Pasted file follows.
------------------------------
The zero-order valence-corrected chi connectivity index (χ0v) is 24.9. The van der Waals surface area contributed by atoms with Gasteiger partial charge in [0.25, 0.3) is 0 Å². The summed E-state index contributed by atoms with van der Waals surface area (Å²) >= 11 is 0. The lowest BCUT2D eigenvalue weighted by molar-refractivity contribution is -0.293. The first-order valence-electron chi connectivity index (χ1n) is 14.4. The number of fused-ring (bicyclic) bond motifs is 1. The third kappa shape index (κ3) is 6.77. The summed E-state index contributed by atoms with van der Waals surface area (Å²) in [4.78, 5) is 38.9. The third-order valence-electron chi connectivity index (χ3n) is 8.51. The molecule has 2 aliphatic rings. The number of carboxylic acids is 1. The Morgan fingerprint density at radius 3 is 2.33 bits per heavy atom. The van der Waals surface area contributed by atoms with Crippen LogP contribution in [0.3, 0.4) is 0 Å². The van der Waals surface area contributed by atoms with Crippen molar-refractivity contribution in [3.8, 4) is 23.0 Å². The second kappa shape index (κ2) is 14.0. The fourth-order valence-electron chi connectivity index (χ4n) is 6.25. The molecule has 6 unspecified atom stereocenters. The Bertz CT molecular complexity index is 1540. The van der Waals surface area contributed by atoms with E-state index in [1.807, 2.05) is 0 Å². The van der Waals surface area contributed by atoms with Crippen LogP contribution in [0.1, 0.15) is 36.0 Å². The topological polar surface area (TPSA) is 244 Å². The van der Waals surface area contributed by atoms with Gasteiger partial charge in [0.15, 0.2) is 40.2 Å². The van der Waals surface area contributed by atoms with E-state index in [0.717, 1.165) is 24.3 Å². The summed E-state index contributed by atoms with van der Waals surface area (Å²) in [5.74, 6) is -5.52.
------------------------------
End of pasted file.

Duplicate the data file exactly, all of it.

The zero-order valence-corrected chi connectivity index (χ0v) is 24.9. The van der Waals surface area contributed by atoms with Gasteiger partial charge in [0.25, 0.3) is 0 Å². The summed E-state index contributed by atoms with van der Waals surface area (Å²) >= 11 is 0. The lowest BCUT2D eigenvalue weighted by molar-refractivity contribution is -0.293. The first-order valence-electron chi connectivity index (χ1n) is 14.4. The number of fused-ring (bicyclic) bond motifs is 1. The third kappa shape index (κ3) is 6.77. The summed E-state index contributed by atoms with van der Waals surface area (Å²) in [4.78, 5) is 38.9. The third-order valence-electron chi connectivity index (χ3n) is 8.51. The molecule has 2 aliphatic rings. The number of carboxylic acids is 1. The Morgan fingerprint density at radius 3 is 2.33 bits per heavy atom. The van der Waals surface area contributed by atoms with Crippen LogP contribution in [0.3, 0.4) is 0 Å². The van der Waals surface area contributed by atoms with Crippen molar-refractivity contribution in [3.8, 4) is 23.0 Å². The second kappa shape index (κ2) is 14.0. The fourth-order valence-electron chi connectivity index (χ4n) is 6.25. The molecule has 6 unspecified atom stereocenters. The Bertz CT molecular complexity index is 1540. The van der Waals surface area contributed by atoms with E-state index in [1.807, 2.05) is 0 Å². The van der Waals surface area contributed by atoms with Crippen LogP contribution in [0.1, 0.15) is 36.0 Å². The topological polar surface area (TPSA) is 244 Å². The van der Waals surface area contributed by atoms with Gasteiger partial charge in [0.15, 0.2) is 40.2 Å². The van der Waals surface area contributed by atoms with E-state index in [0.717, 1.165) is 24.3 Å². The summed E-state index contributed by atoms with van der Waals surface area (Å²) in [5.74, 6) is -5.52.